Over the years of being a wedding photographer, I have been a part of a lot of wedding and photography groups on social media and beyond. Within these groups, I often see couples state some things they wish they'd done differently in terms of photography. The TV, internet and social media constantly pump newly engaged couples full of "inspiration" and "how they should plan their day"; yet most of these sources provide....lackluster information. In fact I recently saw a trending article circulate on Facebook about why you should hire an amateur to photograph your wedding. And because of misleading and unrealistic articles like this, the number one regret among brides and grooms is related to the photographer they hired. So, without further adieu, I present the top 7 wedding photography regrets (and my solutions to them). Enjoy!
1. Not Doing A First Look
Arguably one of the biggest regrets that brides have is opting out of a first look. I am a huge proponent of the first look, and I’ll tell you why. For one, it offers you a moment of peace with your soon to be spouse; let’s face it, nerves and emotions are running high that day, and naturally, you want to run to the one you love the most. Consider foregoing the traditional idea that the groom shouldn’t see the bride before the ceremony – times, they are changing! Secondly, a first look allows you to see each other, cry, laugh, maybe share a flask or even a tender hug before the wedding craziness begins. Spending just a few moments with your spouse leading up to the ceremony can relieve a lot of nerves and make you feel much more relaxed. Third, the first look gives the 3 of us a few moments before the ceremony begins to grab some beautiful images. Not only shots of you seeing each other for the first time, but also some of your formal bride and groom portraits. This means that later on during the formal portrait session, we can really take our time and not feel rushed.
2. Not Booking Enough Hours
This is very common – brides will approach me wanting full coverage in a 6-hour time frame. I cannot accurately stress to you that 6 hours is not enough time to capture the day in its entirety. Whether it’s the getting ready portion, or the dancing towards the end of the reception, something will get cut off the list in order to accommodate the 6-hour time frame. For most standard weddings, in order to cover everything from getting ready to the final dances, an 8 or 10 hour package will be required. And by “standard wedding” I mean a wedding where the bride and groom get ready at different locations, the ceremony and reception are at different locations, there is a break or cocktail hour in between for photos, cake cutting, bouquet and garter toss, toasts and first dances. All of this adds up quickly time-wise, and I want you to receive your gallery knowing it has everything you wanted - please keep that in mind when determining the appropriate package for your event.
3. Not Hiring An Experienced Professional
Now, let’s be clear….I am not at all insinuating that photography newcomers shouldn’t be allowed to shoot weddings, but when they do shoot weddings, it should be under the supervision of a professional until they learn. I see this a lot in the wedding photo industry – bride and grooms book “their friend who has a really nice camera” or “their uncle who shot a couple weddings back in the day”. Your wedding is irreplaceable, and so are those moments….please, do yourself a favor and hire somebody who is experienced. There are a couple elements of a professional that separate us from the hobbyists, such as professional liability insurance, backup cameras and gear, lighting knowledge, and coordination & communication skills. The reality is, as a wedding photographer I do a lot more than just take pretty pictures – I create and coordinate the entire timeline, I keep in constant contact with you, my bride and groom, to ensure everything is still rolling smoothly, I will carry the dress train, primp hair and makeup, engage in crowd control, wipe away tears, and oh so many other things. Did I mention that wedding photography requires cameras that can handle the dynamic components of such an event? From low-light conditions, multiple FPS shooting, sparkler exits and more, the camera is incredibly important - and the likelihood of your friend or family member having one of this caliber is very unlikely. Something else to consider is lighting knowledge. Lighting is arguably the most important component of composing a great image. Professionals often set up flashes on stands to light the reception, because the interior is too dark to take a perfect image. Sometimes, we use flash creatively to take unique images to add to the gallery. Be sure that whoever you hire is capable and ready to respond to any type of lighting scenario.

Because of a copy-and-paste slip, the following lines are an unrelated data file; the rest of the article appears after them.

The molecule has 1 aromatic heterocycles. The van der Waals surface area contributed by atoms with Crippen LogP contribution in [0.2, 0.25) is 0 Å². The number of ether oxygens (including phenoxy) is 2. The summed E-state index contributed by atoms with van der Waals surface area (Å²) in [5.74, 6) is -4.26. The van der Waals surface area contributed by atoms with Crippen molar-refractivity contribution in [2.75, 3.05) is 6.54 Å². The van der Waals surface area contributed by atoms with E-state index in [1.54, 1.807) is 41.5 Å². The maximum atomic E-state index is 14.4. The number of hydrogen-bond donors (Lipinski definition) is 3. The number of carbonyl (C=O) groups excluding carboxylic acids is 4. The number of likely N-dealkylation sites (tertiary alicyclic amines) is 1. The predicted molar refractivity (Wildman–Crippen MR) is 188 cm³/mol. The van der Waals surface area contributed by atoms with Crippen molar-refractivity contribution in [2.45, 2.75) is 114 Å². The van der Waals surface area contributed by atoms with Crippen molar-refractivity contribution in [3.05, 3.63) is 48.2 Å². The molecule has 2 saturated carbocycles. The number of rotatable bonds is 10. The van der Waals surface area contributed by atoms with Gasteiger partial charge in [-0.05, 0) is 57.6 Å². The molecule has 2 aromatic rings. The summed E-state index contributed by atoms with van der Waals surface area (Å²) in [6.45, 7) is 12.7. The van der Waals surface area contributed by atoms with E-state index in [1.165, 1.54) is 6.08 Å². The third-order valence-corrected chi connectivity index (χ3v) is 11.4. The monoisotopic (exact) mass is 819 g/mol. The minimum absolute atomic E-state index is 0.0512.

Here are some examples of what can be done with flash:
4. Not Adding A Second Photographer
So, what exactly does it mean to have a second photographer? Contrary to popular belief, it does not mean hiring a completely different company to work alongside the main shooter – it actually means just adding a photographer to your package. The primary photographer you book usually has a list of other industry professionals who they often work alongside with at weddings, and the cost is usually pretty low - typically amounting to a small percentage of the original package. Keep in mind everyone’s prices will vary, but second shooters are quite affordable when considering the benefits. You’re probably wondering “well, why should I do that”? There are a few reasons:
Covering more candid moments. This is extremely important, because as much as I’d like to be, I cannot be in every place at once. A second shooter is able to go around and capture those candid moments I may otherwise miss while working with the bride and groom, or attending to traditions that absolutely require my undivided attention. Often times, this means the second shooter is walking around and catching people mid-laugh, or family members dancing together or even sharing a drink. The opportunity for candid imagery at a wedding is nearly limitless.
You get more photos! This is the obvious benefit; having a second shooter means you are delivered more images in your gallery. You can’t go wrong with that! While the second shooter will not double your final amount of images, it will certainly add to it. Remember, a second shooter is meant to supplement the main, not mimic.